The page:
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11. The National Catholic Bioethics Quarterly: Volume > 14 > Issue: 2
Some Principles for Collaboration with Non-Catholic Entities in the Provision of Health Care Services
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notes & abstracts
12. The National Catholic Bioethics Quarterly: Volume > 14 > Issue: 2
Rev. Nicanor Pier Giorgio Austriaco Science
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13. The National Catholic Bioethics Quarterly: Volume > 14 > Issue: 2
Science Abstracts
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14. The National Catholic Bioethics Quarterly: Volume > 14 > Issue: 2
Deacon John M. Travaline, MD Medicine
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15. The National Catholic Bioethics Quarterly: Volume > 14 > Issue: 2
Medicine Abstracts
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16. The National Catholic Bioethics Quarterly: Volume > 14 > Issue: 2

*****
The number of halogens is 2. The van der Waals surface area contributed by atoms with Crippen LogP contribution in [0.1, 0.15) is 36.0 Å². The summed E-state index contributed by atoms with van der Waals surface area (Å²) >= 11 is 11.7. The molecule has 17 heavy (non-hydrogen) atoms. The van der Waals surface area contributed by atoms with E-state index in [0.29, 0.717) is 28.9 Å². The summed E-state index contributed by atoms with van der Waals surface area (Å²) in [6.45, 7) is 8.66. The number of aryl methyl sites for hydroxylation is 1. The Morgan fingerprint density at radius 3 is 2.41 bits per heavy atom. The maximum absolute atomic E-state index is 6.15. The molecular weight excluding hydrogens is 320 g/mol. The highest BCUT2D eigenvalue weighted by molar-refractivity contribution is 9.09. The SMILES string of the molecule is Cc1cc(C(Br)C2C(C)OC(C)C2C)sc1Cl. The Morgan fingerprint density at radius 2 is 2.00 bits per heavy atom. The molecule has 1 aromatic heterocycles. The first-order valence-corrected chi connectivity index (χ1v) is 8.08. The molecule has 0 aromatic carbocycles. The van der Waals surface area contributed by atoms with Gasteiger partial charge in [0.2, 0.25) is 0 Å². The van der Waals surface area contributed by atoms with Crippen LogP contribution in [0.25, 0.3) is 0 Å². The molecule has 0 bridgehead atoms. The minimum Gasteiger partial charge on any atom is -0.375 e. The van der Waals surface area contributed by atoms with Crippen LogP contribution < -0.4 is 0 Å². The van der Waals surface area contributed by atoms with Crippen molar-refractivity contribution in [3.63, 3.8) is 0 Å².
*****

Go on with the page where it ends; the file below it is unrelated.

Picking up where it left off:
Christopher Kaczor Philosophy and Theology
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17. The National Catholic Bioethics Quarterly: Volume > 14 > Issue: 2
Philosophy and Theology Abstracts
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book reviews
18. The National Catholic Bioethics Quarterly: Volume > 14 > Issue: 2
Christopher Kaczor Action and Character according to Aristotle: The Logic of the Moral Life by Kevin L. Flannery, SJ
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19. The National Catholic Bioethics Quarterly: Volume > 14 > Issue: 2
Rev. Bernard Mulcahy, OP Conscience and Its Enemies: Confronting the Dogmas of Liberal Secularism by Robert P. George
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20. The National Catholic Bioethics Quarterly: Volume > 14 > Issue: 2
Rev. Jonah Pollock, OP Transplantation, Biobanks and the Human Body, volume 3 of About Bioethics by Nicholas Tonti-Filippini